US Vice President Kamala Harris. AP

VP Harris said she would support it, and promised that her policy staff would follow up, which they did in April 2021. “They referred me to US Secretary of State Anthony Blinken’s office. Finally, in November 2021, he made the announcement that the US would support the Global Plastic Treaty,” says Madhvi, honoured, humbled and glad to galvanise the heads in the US government to join the treaty which was ratified in the UNEA 50 in March 2022.

Meeting Dr Jane Goodall bolstered her ecological ideology too. “Dr Jane Goodall has a very kind and calm persona. She has redefined species conservation through her ground-breaking work, single-handedly bringing attention to the urgent need to protect chimpanzees — that is inspiring.”

Her clarion call is pollution and its devastating impact. “We humans have triggered the sixth mass extinction, happening at a faster pace. Because of ocean pollution caused by ‘plastic soup,’ the zoo and phytoplanktons are contaminated with leachates. They are eaten by small animals which are then eaten by bigger animals. When humans eat squids, crabs, lobsters, fish, etc, these toxins enter our body and cause diseases,” explains the little activist-scientist.

Pertaining to India, Madhvi busts recycling plastic as a myth: “Plastics can only be downcycled. A plastic bottle can be recycled into a mat, shoe, etc. During this process, billions of microplastics are released into water, soil and air,” says the girl who has spoken with many downcycling plastics businesses in India. “As for governments – stop the dumping of plastics from China into India. Plastic consumerism has increased 10,000 fold in India. Ban unnecessary styrofoam, and oil and gas industry’s manufacture of new plastic. Refuse plastics,” she says.

Stopping the oil and gas industry from manufacturing ‘nurdles’ or plastic pellets, that are “the biggest unspoken ocean pollutants,” Madhvi cites how a ship sank in the Indian Ocean, spilling oil and trillions of nurdles. Clean up is still happening on the coast of Colombo.

A robust philosophy, entrenched in Indian values, and “simple and disciplined upbringing,” Swami Vivekananda’s teachings guide the 11-year-old. “Swami Vivekananda is my greatest inspiration. His words are golden and timeless. When I was five, my mother compiled all his sayings into a paragraph — ‘How to Build Character’ which I narrated out of memory — and it still resonates.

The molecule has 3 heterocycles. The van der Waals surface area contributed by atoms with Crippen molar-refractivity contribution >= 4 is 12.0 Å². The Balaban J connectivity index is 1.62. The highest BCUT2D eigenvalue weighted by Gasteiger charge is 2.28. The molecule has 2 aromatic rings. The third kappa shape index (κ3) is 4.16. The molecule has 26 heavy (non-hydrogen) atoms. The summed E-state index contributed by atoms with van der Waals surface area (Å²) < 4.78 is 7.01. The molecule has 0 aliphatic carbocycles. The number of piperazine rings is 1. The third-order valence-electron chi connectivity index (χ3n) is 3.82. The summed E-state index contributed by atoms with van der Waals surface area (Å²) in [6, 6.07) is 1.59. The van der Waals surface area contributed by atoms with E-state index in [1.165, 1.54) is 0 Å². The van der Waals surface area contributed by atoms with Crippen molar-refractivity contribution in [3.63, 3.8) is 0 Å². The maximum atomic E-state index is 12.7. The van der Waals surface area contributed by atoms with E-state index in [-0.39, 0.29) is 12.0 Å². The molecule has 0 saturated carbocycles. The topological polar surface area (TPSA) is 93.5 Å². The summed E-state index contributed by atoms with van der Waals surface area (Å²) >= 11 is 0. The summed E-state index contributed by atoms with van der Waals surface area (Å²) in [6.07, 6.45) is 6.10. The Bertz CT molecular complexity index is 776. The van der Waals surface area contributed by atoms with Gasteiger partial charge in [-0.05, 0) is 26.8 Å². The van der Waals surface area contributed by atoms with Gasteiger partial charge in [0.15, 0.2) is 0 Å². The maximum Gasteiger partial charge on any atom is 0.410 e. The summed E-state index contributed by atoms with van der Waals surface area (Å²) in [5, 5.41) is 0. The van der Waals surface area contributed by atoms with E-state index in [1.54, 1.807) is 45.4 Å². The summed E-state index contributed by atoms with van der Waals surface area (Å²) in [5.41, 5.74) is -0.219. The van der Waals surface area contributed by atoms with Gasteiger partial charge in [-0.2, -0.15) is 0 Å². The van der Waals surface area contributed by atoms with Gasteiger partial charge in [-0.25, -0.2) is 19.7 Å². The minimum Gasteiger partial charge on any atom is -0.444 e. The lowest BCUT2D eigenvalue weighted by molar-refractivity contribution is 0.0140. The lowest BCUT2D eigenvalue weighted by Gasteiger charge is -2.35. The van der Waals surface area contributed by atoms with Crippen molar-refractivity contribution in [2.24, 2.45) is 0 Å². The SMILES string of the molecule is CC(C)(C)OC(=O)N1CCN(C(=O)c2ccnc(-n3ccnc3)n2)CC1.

Her mother (Telugu), born and brought up in Chennai and her father, a Tamilian born in Calcutta, who grew up in Delhi, lived in Mumbai and Bengaluru, are “kind, compassionate and helpful, volunteering at my school and community. They inculcated honesty, kindness, respect and above all to be grateful,” chirps the activist who is fluent in Telugu, a smattering of Tamil, and reads and writes Hindi and Sanskrit.

From her mother, Lalitha, she learnt the Upanishads, Bhagavad Gita, shlokas, Indian traditions — like the Shodashopachara pooja, lighting the deepam, and offering naivedyam — while also embracing American festivals.

Battling governments and influencing policymaking aside, Lalitha calls her prodigious. Not just for her credible activism and knowledge, but for her impressive arts repertoire. The Guinness World Record holder for the Youngest Professional Music Producer, a Bharatanatyam dancer, Carnatic musician, she chants Sanskrit prayers with such ease — Vasudhaiva Kutumbakam and Sarve Janaah Sukhino Bhavanthu, Aum Shantih Shantih Shantihi. For Madhvi, the Upanishads resonate in invoking peace.

Author of six books, the young climate warrior has created change when most others would have given up. A gargantuan task. “I may be a child but I have learnt that through determination and persistence, I can make things happen on a global scale though it may take time,” she says.

An advocate of Indian ancient values, she says, “No culture has done as much in-depth research and study on the human psyche and being.”

At four, Madhvi started learning the piano, soon composing music snippets. Her innate ability to play music by ear, she has since turned to the violin, cello, clarinet, recorder, trumpet and guitar. I am... Princess Genius with her 12 best compilations (2019) received social media recognition from Lorne Balfe, Hans Zimmer, Ron Howard and Nat Geo Genius.

Working on an album to be released in 2023, Madhvi’s teachers Mary Fraser (piano), Sue Mogan (violin) saw her as the only student to finish the entire Suzuki book-1 in three months.

Harmony With Nature (2017) is Madhvi’s longest composition.

Her simplistic plea is that humans respect and heal the planet; her organisations Madhvi4Ethics and Eco Ethics rally this cause. And she is far from done yet.

The author is a senior journalist. Views expressed are personal.

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How 11-year-old climate warrior is making the world listen to her pleas
How 11-year-old climate warrior is making the world listen to her pleas